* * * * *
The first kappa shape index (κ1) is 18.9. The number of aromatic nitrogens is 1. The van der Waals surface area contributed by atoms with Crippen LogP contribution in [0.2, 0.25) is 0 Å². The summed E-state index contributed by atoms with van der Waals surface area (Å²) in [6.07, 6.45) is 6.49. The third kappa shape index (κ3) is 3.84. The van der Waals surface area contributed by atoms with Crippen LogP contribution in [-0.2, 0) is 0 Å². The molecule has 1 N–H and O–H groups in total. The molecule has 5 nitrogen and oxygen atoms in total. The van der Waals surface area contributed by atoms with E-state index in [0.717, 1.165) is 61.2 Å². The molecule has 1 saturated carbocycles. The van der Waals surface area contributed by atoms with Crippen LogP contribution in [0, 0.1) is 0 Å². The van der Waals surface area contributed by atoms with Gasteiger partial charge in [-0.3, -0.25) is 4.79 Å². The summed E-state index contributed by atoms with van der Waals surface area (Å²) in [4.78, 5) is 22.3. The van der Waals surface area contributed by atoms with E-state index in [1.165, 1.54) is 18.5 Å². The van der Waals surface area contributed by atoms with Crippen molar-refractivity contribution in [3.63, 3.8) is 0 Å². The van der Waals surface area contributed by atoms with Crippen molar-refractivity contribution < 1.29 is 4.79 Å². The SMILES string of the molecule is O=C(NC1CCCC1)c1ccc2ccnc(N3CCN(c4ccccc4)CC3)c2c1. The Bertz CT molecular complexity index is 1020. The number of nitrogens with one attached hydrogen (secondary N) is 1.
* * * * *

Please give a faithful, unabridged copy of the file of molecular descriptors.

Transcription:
The first kappa shape index (κ1) is 18.9. The number of aromatic nitrogens is 1. The van der Waals surface area contributed by atoms with Crippen LogP contribution in [0.2, 0.25) is 0 Å². The summed E-state index contributed by atoms with van der Waals surface area (Å²) in [6.07, 6.45) is 6.49. The third kappa shape index (κ3) is 3.84. The van der Waals surface area contributed by atoms with Crippen LogP contribution in [-0.2, 0) is 0 Å². The molecule has 1 N–H and O–H groups in total. The molecule has 5 nitrogen and oxygen atoms in total. The van der Waals surface area contributed by atoms with E-state index in [0.717, 1.165) is 61.2 Å². The molecule has 1 saturated carbocycles. The van der Waals surface area contributed by atoms with Crippen LogP contribution in [0, 0.1) is 0 Å². The van der Waals surface area contributed by atoms with Gasteiger partial charge in [-0.3, -0.25) is 4.79 Å². The summed E-state index contributed by atoms with van der Waals surface area (Å²) in [4.78, 5) is 22.3. The van der Waals surface area contributed by atoms with E-state index in [1.165, 1.54) is 18.5 Å². The van der Waals surface area contributed by atoms with Crippen molar-refractivity contribution in [3.63, 3.8) is 0 Å². The van der Waals surface area contributed by atoms with Crippen molar-refractivity contribution < 1.29 is 4.79 Å². The SMILES string of the molecule is O=C(NC1CCCC1)c1ccc2ccnc(N3CCN(c4ccccc4)CC3)c2c1. The Bertz CT molecular complexity index is 1020. The number of nitrogens with one attached hydrogen (secondary N) is 1.